Pak decision on SAFTA will make agreement meaningless: India

Pak decision on SAFTA will make agreement meaningless: India

PTI from Islamabad

7/15/2006

UNHAPPY over Pakistan’s decision to limit trade with it to a few items under the South Asian Free Trade Area (SAFTA), India on Tuesday said such a move would make the agreement meaningless and sought an "urgent" meeting of the SAARC Commerce Ministers to discuss the issue, an Indian newspaper reported.

Addressing the first SAARC Finance Ministers’ meeting at Islamabad, Pakistan, State Minister for Finance of India Pawan Kumar Bansal also highlighted the need for combating terrorism collectively as also curbing cross-border terrorism to promote peace and security in the region.

Pakistan’s move to limit trade to a few items with India under SAFTA contradicted the decision taken at the 13th SAARC summit in Dhaka last year which called for timely implementation of SAFTA, he told the meet inaugurated by Pakistan Prime Minister Shaukat Aziz.

The free trade agreement became operational from July 1.

Bansal said India was "surprised" to see Pakistan’s notification issued on July 1 stating that SAFTA tariff concessions for India would be on 773 items existing in bilateral "positive list."

"We regard this action as going against the very essence of SAFTA as it operated on the basis of agreed sensitive lists. SAFTA has little operational meaning if commitments are not honoured in letter and spirit," he said. He said Pakistan’s decision to introduce conditionalties could undermine the credibility of SAARC members.

Meanwhile, debunking Pakistan’s arguments that normalisation of trade relations with India benefitted only the bigger partner, a study by the country’s State Bank has said the move actually favoured Islamabad. The study by State Bank of Pakistan (SBP) estimated that if Pakistan opened up, bilateral trade volume could cross a whopping USD five billion.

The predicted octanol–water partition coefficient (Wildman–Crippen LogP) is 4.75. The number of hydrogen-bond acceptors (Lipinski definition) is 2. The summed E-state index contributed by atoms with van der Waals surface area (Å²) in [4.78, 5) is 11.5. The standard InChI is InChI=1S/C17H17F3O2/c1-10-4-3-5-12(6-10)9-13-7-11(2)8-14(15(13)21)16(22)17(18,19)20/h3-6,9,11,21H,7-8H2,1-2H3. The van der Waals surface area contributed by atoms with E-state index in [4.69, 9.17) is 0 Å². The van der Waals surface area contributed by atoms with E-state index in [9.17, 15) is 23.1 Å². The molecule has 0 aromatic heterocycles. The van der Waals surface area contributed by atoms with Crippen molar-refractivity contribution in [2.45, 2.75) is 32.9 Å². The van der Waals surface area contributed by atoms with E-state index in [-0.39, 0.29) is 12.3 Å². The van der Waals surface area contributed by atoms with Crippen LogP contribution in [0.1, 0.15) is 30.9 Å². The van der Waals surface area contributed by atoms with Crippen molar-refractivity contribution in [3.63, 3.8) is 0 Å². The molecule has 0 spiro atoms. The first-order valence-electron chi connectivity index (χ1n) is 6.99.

It called for liberalisation of trade with India which it believed would benefit Pakistan more, with imports mopping up net savings ranging from USD 400 to 900 million.

The report titled "Implications of liberalising trade and investment with India", also suggested joint ventures, which the Pakistan government has studiously shunned, to benefit from the Indian experience in different sectors.

The bank said 32 per cent of Pakistan’s export products were currently bought by India from other countries and constituted a third of its total imports. The two countries, bogged down in political disputes, have achieved only two per cent of the total trade potential during the past 25 years, said excerpts of the report published in Dawn newspaper here yesterday.

About 1,181 items worth USD 3.9 billion, covering 45 per cent of the total items exported by Pakistan, were common with India’s imports during 2004, it observed. About 70.3 per cent of the common items exported from Pakistan have unit values less or equal to Indian imports’ unit values.

It said, "there is a large scope for export of these items simply by producing the quality required in India. The potential of trade (exports plus imports) between the two countries estimated by the SBP amounts to $5.2 billion."

Pakistan’s Commerce Ministry has often argued that India has an unfavourably high tariff regime which prevented Pakistani products from benefiting from the Most Favoured Nation (MFN) status accorded to it under the SAARC charter. Pakistan has also declined to fully apply the South.

Asian Free Trade Area (SAFTA) for India, saying it would continue to trade with the positive list of 773 items and provide SAFTA concessions to only those items.

The SBP study identified that India currently earned USD 15 billion of export revenue from 2,646 common items being imported by Pakistan from other countries and analysed that in 2004 the unit value for Pakistan’s imports were more than unit value of Indian exports in 48.7 per cent of these items.

Even after excluding the items currently permissible for imports from India, about 45 per cent of them still remain in the common list which could be imported from India at a lesser cost than from the rest of the world.

"Allowing import of such items from India (i.e. expanding the current list of positive items) will give Pakistan an average saving estimated between 400 million dollars to 900 million dollars" the report said.

It observed that the country had adopted a conscious strategy to gradually open trade with India, which did not impose equivalent formal restrictions on exports to imports.

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